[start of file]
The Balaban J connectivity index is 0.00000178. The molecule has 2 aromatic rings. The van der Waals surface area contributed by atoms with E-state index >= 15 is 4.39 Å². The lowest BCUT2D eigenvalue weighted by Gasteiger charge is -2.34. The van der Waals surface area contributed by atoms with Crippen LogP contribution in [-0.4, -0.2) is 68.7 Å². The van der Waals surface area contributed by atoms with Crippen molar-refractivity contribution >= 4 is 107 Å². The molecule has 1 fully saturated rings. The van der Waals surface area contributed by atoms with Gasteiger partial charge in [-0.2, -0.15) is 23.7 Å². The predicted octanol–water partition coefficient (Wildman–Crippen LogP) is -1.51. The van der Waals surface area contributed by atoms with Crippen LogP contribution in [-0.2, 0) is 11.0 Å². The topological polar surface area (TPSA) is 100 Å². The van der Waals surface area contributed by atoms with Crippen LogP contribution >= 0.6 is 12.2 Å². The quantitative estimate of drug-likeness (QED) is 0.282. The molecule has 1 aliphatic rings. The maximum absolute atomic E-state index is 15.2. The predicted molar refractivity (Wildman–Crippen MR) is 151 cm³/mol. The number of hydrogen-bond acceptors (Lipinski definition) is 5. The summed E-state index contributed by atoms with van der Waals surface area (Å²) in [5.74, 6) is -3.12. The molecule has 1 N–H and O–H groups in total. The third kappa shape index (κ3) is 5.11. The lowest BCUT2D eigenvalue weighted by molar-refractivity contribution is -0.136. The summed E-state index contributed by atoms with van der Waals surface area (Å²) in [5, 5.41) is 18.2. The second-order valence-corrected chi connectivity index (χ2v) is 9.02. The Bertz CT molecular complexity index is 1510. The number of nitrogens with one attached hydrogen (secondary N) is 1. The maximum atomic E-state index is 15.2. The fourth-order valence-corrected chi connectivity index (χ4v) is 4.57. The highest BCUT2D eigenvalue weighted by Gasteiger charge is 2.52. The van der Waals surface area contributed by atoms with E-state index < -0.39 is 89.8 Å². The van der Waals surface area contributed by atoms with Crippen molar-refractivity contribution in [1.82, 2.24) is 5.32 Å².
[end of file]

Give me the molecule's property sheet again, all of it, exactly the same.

The Balaban J connectivity index is 0.00000178. The molecule has 2 aromatic rings. The van der Waals surface area contributed by atoms with E-state index >= 15 is 4.39 Å². The lowest BCUT2D eigenvalue weighted by Gasteiger charge is -2.34. The van der Waals surface area contributed by atoms with Crippen LogP contribution in [-0.4, -0.2) is 68.7 Å². The van der Waals surface area contributed by atoms with Crippen molar-refractivity contribution >= 4 is 107 Å². The molecule has 1 fully saturated rings. The van der Waals surface area contributed by atoms with Gasteiger partial charge in [-0.2, -0.15) is 23.7 Å². The predicted octanol–water partition coefficient (Wildman–Crippen LogP) is -1.51. The van der Waals surface area contributed by atoms with Crippen LogP contribution in [-0.2, 0) is 11.0 Å². The topological polar surface area (TPSA) is 100 Å². The van der Waals surface area contributed by atoms with Crippen LogP contribution >= 0.6 is 12.2 Å². The quantitative estimate of drug-likeness (QED) is 0.282. The molecule has 1 aliphatic rings. The maximum absolute atomic E-state index is 15.2. The predicted molar refractivity (Wildman–Crippen MR) is 151 cm³/mol. The number of hydrogen-bond acceptors (Lipinski definition) is 5. The summed E-state index contributed by atoms with van der Waals surface area (Å²) in [5.74, 6) is -3.12. The molecule has 1 N–H and O–H groups in total. The third kappa shape index (κ3) is 5.11. The lowest BCUT2D eigenvalue weighted by molar-refractivity contribution is -0.136. The summed E-state index contributed by atoms with van der Waals surface area (Å²) in [5, 5.41) is 18.2. The second-order valence-corrected chi connectivity index (χ2v) is 9.02. The Bertz CT molecular complexity index is 1510. The number of nitrogens with one attached hydrogen (secondary N) is 1. The maximum atomic E-state index is 15.2. The fourth-order valence-corrected chi connectivity index (χ4v) is 4.57. The highest BCUT2D eigenvalue weighted by Gasteiger charge is 2.52. The van der Waals surface area contributed by atoms with E-state index < -0.39 is 89.8 Å². The van der Waals surface area contributed by atoms with Crippen molar-refractivity contribution in [1.82, 2.24) is 5.32 Å².